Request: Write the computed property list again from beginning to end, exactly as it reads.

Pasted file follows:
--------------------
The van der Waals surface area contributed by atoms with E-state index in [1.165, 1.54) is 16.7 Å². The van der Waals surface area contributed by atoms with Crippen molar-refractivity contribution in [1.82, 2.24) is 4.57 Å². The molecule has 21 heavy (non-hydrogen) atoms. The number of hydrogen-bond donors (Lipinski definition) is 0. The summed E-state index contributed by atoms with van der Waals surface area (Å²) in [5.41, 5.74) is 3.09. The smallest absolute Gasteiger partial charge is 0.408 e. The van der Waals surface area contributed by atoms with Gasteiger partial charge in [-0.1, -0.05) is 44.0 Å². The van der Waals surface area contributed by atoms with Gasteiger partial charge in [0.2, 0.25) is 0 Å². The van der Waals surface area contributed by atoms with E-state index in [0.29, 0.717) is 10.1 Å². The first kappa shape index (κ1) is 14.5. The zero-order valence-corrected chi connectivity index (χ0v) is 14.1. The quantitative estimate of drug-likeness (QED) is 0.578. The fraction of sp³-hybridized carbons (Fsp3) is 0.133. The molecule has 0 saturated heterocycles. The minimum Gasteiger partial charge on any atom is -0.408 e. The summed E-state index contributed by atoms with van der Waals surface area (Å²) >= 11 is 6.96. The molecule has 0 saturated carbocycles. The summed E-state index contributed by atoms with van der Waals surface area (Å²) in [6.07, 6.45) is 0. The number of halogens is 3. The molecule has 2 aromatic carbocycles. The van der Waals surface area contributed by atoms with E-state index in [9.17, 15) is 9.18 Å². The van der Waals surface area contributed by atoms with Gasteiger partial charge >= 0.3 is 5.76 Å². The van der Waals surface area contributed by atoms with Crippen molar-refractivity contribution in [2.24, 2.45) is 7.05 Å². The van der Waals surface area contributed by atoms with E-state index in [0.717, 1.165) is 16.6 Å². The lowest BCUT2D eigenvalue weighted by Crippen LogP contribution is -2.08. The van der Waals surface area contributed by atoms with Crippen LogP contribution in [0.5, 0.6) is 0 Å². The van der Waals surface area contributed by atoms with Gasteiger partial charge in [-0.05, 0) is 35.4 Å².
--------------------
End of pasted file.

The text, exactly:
The van der Waals surface area contributed by atoms with E-state index in [1.165, 1.54) is 16.7 Å². The van der Waals surface area contributed by atoms with Crippen molar-refractivity contribution in [1.82, 2.24) is 4.57 Å². The molecule has 21 heavy (non-hydrogen) atoms. The number of hydrogen-bond donors (Lipinski definition) is 0. The summed E-state index contributed by atoms with van der Waals surface area (Å²) in [5.41, 5.74) is 3.09. The smallest absolute Gasteiger partial charge is 0.408 e. The van der Waals surface area contributed by atoms with Gasteiger partial charge in [-0.1, -0.05) is 44.0 Å². The van der Waals surface area contributed by atoms with Gasteiger partial charge in [0.2, 0.25) is 0 Å². The van der Waals surface area contributed by atoms with E-state index in [0.29, 0.717) is 10.1 Å². The first kappa shape index (κ1) is 14.5. The zero-order valence-corrected chi connectivity index (χ0v) is 14.1. The quantitative estimate of drug-likeness (QED) is 0.578. The fraction of sp³-hybridized carbons (Fsp3) is 0.133. The molecule has 0 saturated heterocycles. The minimum Gasteiger partial charge on any atom is -0.408 e. The summed E-state index contributed by atoms with van der Waals surface area (Å²) >= 11 is 6.96. The molecule has 0 saturated carbocycles. The summed E-state index contributed by atoms with van der Waals surface area (Å²) in [6.07, 6.45) is 0. The number of halogens is 3. The molecule has 2 aromatic carbocycles. The van der Waals surface area contributed by atoms with E-state index in [9.17, 15) is 9.18 Å². The van der Waals surface area contributed by atoms with Gasteiger partial charge >= 0.3 is 5.76 Å². The van der Waals surface area contributed by atoms with Crippen molar-refractivity contribution in [2.24, 2.45) is 7.05 Å². The van der Waals surface area contributed by atoms with E-state index in [0.717, 1.165) is 16.6 Å². The lowest BCUT2D eigenvalue weighted by Crippen LogP contribution is -2.08. The van der Waals surface area contributed by atoms with Crippen LogP contribution in [0.5, 0.6) is 0 Å². The van der Waals surface area contributed by atoms with Gasteiger partial charge in [-0.05, 0) is 35.4 Å².